Posted by Christy Williams on October 27th, 2015
“They don’t care how much you know until they know how much you care.”
Though the exact contributor of this quote is unknown, the value still holds true, especially in an educational setting. An essential part of an educator’s role is getting to know his or her students. Getting to know your students provides a foundation of trust and mutual respect upon which you can build meaningful instruction.
Knowing How Your Adult Students Learn
“When students cannot learn the way we teach them, we must teach them the way they learn.” –Howard Gardner
As all students learn differently, part of getting to know your students is also understanding how they learn. Knowing how your students learn allows you to prepare instruction that will cater to their learning styles. In some cases, it may even be necessary to teach a concept multiple ways to make sure all of your students are being reached effectively. The most common learning styles include visual, auditory, and kinesthetic. Learners can also be described by more specific learning styles known as multiple intelligences: visual-spatial, bodily-kinesthetic, musical, interpersonal, intrapersonal, linguistic and logical-mathematical.
Learning Style Inventories
A learning style inventory gives insight on how students learn. Typically administered in questionnaire form, respondents choose an answer that most closely matches their personal preferences. The responses are tallied and grouped into a specific category revealing the individual’s learning style. At the end of the assessment, there is usually a brief general description of each learning style and a few tips on effective instructional methods. Learning style inventories come in a variety of formats including online interactive and more traditional pen and paper methods. A few learning style inventories you can use in your classroom are:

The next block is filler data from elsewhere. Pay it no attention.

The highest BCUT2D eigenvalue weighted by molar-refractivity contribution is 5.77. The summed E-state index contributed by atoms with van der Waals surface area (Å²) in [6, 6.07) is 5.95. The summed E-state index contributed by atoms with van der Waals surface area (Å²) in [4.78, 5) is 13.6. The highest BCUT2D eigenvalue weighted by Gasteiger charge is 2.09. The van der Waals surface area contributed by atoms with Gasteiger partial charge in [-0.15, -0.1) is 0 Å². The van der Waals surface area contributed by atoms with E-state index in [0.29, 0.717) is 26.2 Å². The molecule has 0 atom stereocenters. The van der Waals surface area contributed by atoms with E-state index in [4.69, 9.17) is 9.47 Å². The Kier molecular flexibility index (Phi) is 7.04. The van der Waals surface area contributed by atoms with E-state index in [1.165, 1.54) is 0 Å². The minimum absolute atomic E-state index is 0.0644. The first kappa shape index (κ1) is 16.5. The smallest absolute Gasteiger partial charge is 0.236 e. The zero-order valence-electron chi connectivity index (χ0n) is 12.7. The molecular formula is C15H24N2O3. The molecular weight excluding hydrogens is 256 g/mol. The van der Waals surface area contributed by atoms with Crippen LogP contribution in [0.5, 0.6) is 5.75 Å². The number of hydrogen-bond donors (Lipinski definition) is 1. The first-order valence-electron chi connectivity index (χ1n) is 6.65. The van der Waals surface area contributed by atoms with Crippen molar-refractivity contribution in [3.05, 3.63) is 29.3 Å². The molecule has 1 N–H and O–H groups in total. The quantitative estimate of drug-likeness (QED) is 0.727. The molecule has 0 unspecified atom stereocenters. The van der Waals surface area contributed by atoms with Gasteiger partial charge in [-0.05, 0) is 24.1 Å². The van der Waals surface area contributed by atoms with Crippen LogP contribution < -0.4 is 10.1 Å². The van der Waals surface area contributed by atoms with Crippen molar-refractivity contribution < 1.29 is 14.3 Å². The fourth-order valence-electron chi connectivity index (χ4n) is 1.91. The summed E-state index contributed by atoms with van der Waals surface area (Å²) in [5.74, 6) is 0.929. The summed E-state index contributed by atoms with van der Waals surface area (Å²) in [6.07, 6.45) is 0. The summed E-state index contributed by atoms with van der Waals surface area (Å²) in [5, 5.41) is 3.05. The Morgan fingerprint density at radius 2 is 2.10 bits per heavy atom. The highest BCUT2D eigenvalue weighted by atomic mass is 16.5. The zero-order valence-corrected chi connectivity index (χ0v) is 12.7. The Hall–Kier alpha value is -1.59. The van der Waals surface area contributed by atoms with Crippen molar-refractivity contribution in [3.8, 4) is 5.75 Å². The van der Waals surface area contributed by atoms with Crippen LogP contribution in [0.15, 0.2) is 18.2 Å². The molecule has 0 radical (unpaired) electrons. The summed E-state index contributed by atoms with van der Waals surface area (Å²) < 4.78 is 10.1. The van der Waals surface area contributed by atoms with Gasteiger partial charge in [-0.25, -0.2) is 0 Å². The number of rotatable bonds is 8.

Icebreaker activities are often used to get a group of people moving and more comfortable in a new environment or with a new team. Instructors can also use icebreakers to observe and learn more about their student’s learning styles. A few icebreakers to try are:
Fiery Theater Scenario – Ask students what they are most likely to do if they smell smoke in a theater: yell, run or look around? Have a discussion around which reaction correlates to which learning style.
Make Paper Planes or Origami – Provide students with three pieces of paper. During the first attempt provide verbal instructions. During the second attempt, provide visual and written directions. During the third attempt, only demonstrate the process. Follow the activity with a discussion about which approach was easiest for which students and why.
Kit Corners – Ask students if they have ever had to put together a kit or piece of furniture. Place posters in corners of the room describing an approach to putting together a kit or piece of furniture:
- Pick up pieces and start putting them together;
- Read the instructions through and then build;
- Read the instructions and look at the pieces before beginning; reference picture and instructions throughout the build.
Tell students to go to the corner that best represents their preferred approach. Follow-up with a discussion about each student’s choice and how it relates to their individual learning style.